As I reported last night, there were literally just a couple people who booed at soldier Stephen Hill, according to Sarah Rumpf, who was on hand and responded to the controversy on Twitter. And Sarah expanded on her tweet with a full blog report, "The Truth About the Booing at the Debate," where she indicates:
The debate included video questions that were submitted on YouTube, and one came from a soldier serving in Iraq who is gay and asked about the candidates' opinions on don't ask don't tell. There was audible booing after his question...however, please note that it was not the crowd booing. It was only one or two people.So, not only was it just "one or two people," their boos were immediately repudiated by those sitting nearby.
I was at the debate, in the audience on the right hand side about halfway back (here's my tweet of the video screen that was right in front of us). The person who booed was just a few rows in front of us. The booing got an immediate and angry reaction from nearly everyone sitting around him, who hissed and shushed at him. Lots of loud gasps, "Shhhh!" "No!" "Shut up, you idiot!" etc.
Now, this episode is getting a lot of attention online, and as is usual with progressive extremists, the commentary is both dishonest and hysterical. Excitable Andrew Sullivan is particularly over the top, at "The Anger Builds." Sullivan's post is ugly on a number of counts. He attempts to slur the GOP as "a religion." He attacks Rick Santorum's comments as a "despicable lie." And he claims that "Republicans don't actually deep down care for the troops, if that means gay troops. Their constant posturing military patriotism has its limits." And on top of that:
The shocking silence on the stage - the fact that no one challenged this outrage - also tells me that this kind of slur is not regarded as a big deal. When it came to it, even Santorum couldn't sanction firing all those servicemembers who are now proudly out. But that's because he was forced to focus not on his own Thomist abstractions, but on an actual person. Throughout Republican debates, gays are discussed as if we are never in the audience, never actually part of the society, never fully part of families, never worthy of even a scintilla of respect. When you boo a servicemember solely because he's gay, you are saying he is beneath contempt, that nothing he does or has done can counterweigh the vileness of his sexual orientation.This is completely decontextualized and patently absurd. Not only do we have Sarah Rumpf's first hand report of the audience reaction to the (one or two) boos, but it turns out that Rick Santorum didn't even hear them. He's interviewed by Megyn Kelly at the clip. She correctly observes that there were just a couple of people who booed, and Santorum responds that he didn't hear booing, and "when you're in that kind of environment, you're sort of focusing on the question and formulating your answer..." And Santorum repeatedly notes that "this man is serving our country" and he thanks him for his service.So, contrary to Andrew Sullivan, it's simply not true that Republicans deem gay soldiers "never worthy of even a scintilla of respect." If Santorum is to be faulted, it's simply that he didn't acknowledge the soldier for his service. But that's a question of Santorum's personal decorum, and upon reflection, he clearly regrets how he came off and has corrected the record in his interview with Megyn Kelly. But what's key is the progressive left's willfully false attacks on Republicans. David Nir does the same thing at Daily Kos, "In face of boos for gay soldier, Republicans stay silent." And Greg Sargent attacks Republicans along these lines while fully cognizant that the outrage is bogus:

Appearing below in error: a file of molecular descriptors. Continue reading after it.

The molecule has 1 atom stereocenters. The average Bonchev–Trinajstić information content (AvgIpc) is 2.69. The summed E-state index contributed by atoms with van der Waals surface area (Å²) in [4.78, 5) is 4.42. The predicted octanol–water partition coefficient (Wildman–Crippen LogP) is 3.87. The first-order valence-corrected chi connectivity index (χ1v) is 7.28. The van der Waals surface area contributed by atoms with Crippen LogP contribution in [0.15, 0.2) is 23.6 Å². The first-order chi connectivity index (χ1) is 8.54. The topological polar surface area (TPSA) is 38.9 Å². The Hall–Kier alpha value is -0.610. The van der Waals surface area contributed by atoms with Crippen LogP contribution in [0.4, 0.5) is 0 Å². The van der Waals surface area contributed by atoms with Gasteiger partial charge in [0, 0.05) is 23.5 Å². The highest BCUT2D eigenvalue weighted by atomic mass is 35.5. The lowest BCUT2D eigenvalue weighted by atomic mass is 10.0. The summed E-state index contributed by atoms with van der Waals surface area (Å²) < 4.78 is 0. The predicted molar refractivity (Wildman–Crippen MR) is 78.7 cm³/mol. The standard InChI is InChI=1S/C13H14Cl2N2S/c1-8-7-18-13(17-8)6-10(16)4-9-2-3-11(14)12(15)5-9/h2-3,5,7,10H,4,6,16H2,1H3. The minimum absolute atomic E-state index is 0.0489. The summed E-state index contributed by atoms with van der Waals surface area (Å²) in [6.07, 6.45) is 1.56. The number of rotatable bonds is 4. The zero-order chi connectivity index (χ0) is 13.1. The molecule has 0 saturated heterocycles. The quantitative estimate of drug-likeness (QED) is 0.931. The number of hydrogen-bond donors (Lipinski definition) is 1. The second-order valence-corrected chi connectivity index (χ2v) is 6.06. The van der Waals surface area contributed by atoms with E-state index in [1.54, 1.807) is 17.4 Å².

It would obviously be unfair to use this episode to tar all Republicans. Some, to their credit, have already registered their dismay about what happened. Even audience members reacted badly and told the hecklers to shut up. But it’s perfectly fair to see it as representative of the caliber of the candidates that stood on the stage last night.No, it would not be fair, for the reasons that Rick Santorum indicates. The debate environment is basically a high stakes performance. The boos might not have registered with the candidates. And they likely were trying to anticipate the line of questioning and the direction of the debate rather than the appropriate salute to a soldier who submitted a question via YouTube. That's not fair, perhaps, but it's a long way from indicating that the Republican Party is filled with hordes of anti-gay bigots whose "posturing military patriotism has its limits." The truth is, as I've pointed out many times, the gay progressive left is a hate-cult powered by intolerance of difference. What bigotry we learned out this episode came from those on the radical left. And the outrage is especially rich in Andrew Sullivan's case, considering he's probably the last person who should be lecturing others on "gay sexual misconduct."